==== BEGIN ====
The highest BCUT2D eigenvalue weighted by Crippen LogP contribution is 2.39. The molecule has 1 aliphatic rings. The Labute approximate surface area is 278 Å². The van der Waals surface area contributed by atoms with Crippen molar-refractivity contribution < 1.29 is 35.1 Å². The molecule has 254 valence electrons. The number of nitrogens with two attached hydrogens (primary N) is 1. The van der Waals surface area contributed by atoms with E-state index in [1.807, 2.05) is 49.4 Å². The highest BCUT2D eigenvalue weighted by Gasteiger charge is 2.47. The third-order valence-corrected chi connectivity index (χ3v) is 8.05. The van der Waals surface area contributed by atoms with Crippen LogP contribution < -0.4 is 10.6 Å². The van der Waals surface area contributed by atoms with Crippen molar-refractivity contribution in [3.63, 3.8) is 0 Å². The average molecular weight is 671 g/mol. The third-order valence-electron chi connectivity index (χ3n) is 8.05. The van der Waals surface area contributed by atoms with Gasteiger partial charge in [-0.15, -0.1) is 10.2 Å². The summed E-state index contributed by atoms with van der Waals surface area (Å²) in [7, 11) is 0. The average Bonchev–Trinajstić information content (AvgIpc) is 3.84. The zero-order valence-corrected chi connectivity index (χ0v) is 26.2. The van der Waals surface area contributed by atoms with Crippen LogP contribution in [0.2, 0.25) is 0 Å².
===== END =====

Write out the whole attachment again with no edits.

The highest BCUT2D eigenvalue weighted by Crippen LogP contribution is 2.39. The molecule has 1 aliphatic rings. The Labute approximate surface area is 278 Å². The van der Waals surface area contributed by atoms with Crippen molar-refractivity contribution < 1.29 is 35.1 Å². The molecule has 254 valence electrons. The number of nitrogens with two attached hydrogens (primary N) is 1. The van der Waals surface area contributed by atoms with E-state index in [1.807, 2.05) is 49.4 Å². The highest BCUT2D eigenvalue weighted by Gasteiger charge is 2.47. The third-order valence-corrected chi connectivity index (χ3v) is 8.05. The van der Waals surface area contributed by atoms with Crippen LogP contribution < -0.4 is 10.6 Å². The van der Waals surface area contributed by atoms with Crippen molar-refractivity contribution in [3.63, 3.8) is 0 Å². The average molecular weight is 671 g/mol. The third-order valence-electron chi connectivity index (χ3n) is 8.05. The van der Waals surface area contributed by atoms with Gasteiger partial charge in [-0.15, -0.1) is 10.2 Å². The summed E-state index contributed by atoms with van der Waals surface area (Å²) in [7, 11) is 0. The average Bonchev–Trinajstić information content (AvgIpc) is 3.84. The zero-order valence-corrected chi connectivity index (χ0v) is 26.2. The van der Waals surface area contributed by atoms with Crippen LogP contribution in [0.2, 0.25) is 0 Å².